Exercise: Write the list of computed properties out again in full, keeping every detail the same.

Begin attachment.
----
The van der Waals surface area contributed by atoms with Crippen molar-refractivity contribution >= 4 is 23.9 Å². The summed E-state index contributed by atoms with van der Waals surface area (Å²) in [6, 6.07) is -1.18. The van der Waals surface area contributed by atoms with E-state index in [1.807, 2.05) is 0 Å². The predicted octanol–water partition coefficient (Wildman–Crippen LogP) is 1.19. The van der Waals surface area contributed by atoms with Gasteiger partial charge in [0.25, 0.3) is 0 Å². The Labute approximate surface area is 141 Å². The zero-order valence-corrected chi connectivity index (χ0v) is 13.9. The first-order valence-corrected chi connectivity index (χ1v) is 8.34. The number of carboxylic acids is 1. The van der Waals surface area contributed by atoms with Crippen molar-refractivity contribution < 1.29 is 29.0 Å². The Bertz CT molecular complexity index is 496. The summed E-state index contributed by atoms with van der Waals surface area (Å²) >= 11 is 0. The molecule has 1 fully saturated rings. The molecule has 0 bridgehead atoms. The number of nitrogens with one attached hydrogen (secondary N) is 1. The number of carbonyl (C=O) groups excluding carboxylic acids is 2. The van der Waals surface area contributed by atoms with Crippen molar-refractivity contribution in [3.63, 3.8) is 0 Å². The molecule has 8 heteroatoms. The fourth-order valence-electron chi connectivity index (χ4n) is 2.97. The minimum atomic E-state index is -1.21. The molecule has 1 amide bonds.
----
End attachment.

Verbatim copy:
The van der Waals surface area contributed by atoms with Crippen molar-refractivity contribution >= 4 is 23.9 Å². The summed E-state index contributed by atoms with van der Waals surface area (Å²) in [6, 6.07) is -1.18. The van der Waals surface area contributed by atoms with E-state index in [1.807, 2.05) is 0 Å². The predicted octanol–water partition coefficient (Wildman–Crippen LogP) is 1.19. The van der Waals surface area contributed by atoms with Gasteiger partial charge in [0.25, 0.3) is 0 Å². The Labute approximate surface area is 141 Å². The zero-order valence-corrected chi connectivity index (χ0v) is 13.9. The first-order valence-corrected chi connectivity index (χ1v) is 8.34. The number of carboxylic acids is 1. The van der Waals surface area contributed by atoms with Crippen molar-refractivity contribution < 1.29 is 29.0 Å². The Bertz CT molecular complexity index is 496. The summed E-state index contributed by atoms with van der Waals surface area (Å²) >= 11 is 0. The molecule has 1 fully saturated rings. The molecule has 0 bridgehead atoms. The number of nitrogens with one attached hydrogen (secondary N) is 1. The number of carbonyl (C=O) groups excluding carboxylic acids is 2. The van der Waals surface area contributed by atoms with Crippen molar-refractivity contribution in [3.63, 3.8) is 0 Å². The molecule has 8 heteroatoms. The fourth-order valence-electron chi connectivity index (χ4n) is 2.97. The minimum atomic E-state index is -1.21. The molecule has 1 amide bonds.